Reach further, in an Open Access Journal Endocrinology, Diabetes & Metabolism Case Reports

ISSN 1470-3947 (print)
ISSN 1479-6848 (online)

Searchable abstracts of presentations at key conferences in endocrinology

Published by BioScientifica
Endocrine Abstracts (2010) 22 P93 

Glucocorticoid replacement therapy and vertebral fractures in hypopituitary adult males with GH deficiency

Gherardo Mazziotti1, Teresa Porcelli1, Antonio Bianchi2, Vincenzo Cimino2, Carola Mejia1, Ilaria Patelli1, Alessandra Fusco2, Antonella Giampietro2, Laura De Marinis2 & Andrea Giustina1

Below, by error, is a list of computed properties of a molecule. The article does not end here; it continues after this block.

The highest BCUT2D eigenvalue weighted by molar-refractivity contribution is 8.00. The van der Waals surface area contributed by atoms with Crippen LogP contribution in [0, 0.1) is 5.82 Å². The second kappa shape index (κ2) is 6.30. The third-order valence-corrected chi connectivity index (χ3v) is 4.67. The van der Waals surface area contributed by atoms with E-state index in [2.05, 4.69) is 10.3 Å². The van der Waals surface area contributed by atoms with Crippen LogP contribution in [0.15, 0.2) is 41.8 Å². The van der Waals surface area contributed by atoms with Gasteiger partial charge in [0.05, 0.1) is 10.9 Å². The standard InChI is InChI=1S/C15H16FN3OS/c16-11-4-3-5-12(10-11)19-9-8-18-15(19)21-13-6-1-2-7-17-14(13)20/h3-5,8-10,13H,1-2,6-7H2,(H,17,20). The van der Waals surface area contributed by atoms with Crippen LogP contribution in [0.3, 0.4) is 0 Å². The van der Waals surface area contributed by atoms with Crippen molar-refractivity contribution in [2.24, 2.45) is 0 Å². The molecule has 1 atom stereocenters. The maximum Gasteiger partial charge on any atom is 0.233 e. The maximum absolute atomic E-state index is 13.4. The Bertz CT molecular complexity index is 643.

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GH deficiency (GHD) and excess of glucocorticoids are associated with increased risk of fragility fractures. Most adult GHD patients have other pituitary deficiencies, but it is unclear whether these deficiencies or their overreplacement therapies may influence the bone disease occurring in GHD. The aim of this study was to evaluate whether the prevalence of vertebral fractures may be influenced by glucocorticoid replacement therapy in hypopituitary males with GHD. We studied 58 adult hypopituitary patients (all males; mean age 49 years, range: 22–81) with severe GHD (replaced in 22 patients, untreated in 36 patients). Fifty-two patients (89.6%) had also glucocorticoid deficiency and all of them were replaced with cortisone or hydrocortisone. All patients were evaluated for bone mineral density (BMD) by lumbar DXA and for vertebral fractures by a radiological and morphometric approach. The patients gave informed consent to the study that was approved by local ethical committee. Vertebral fractures were observed in 35 patients (60.3%) without significant correlation with BMD. Fractured patients received higher daily doses of cortisone acetate or equivalent (36.0 mg, range: 12.5–75 vs 25.0 mg, range: 12.5–50.0; P=0.02) and had higher urinary cortisol values (83 μg/24 h, range: 24–135 vs 69 μg/24 h, range: 21–133; P=0.05) than patients who did not fracture. In untreated GHD, vertebral fractures occurred more frequently in patients with high urinary cortisol values (3rd tertile) as compared with patients with low urinary cortisol values (1st tertile) (92.3 vs 50.0%; P=0.03) regardless of BMD. In treated GHD, by contrast, the prevalence of vertebral fractures was significantly lower as compared with untreated GHD and it was not influenced by urinary cortisol values. Glucocorticoid replacement therapy may increase the prevalence of vertebral fractures in patients with untreated GHD. However, GH treatment in GHD seems to protect the skeleton from the deleterious effects of glucocorticoid overtreatment.

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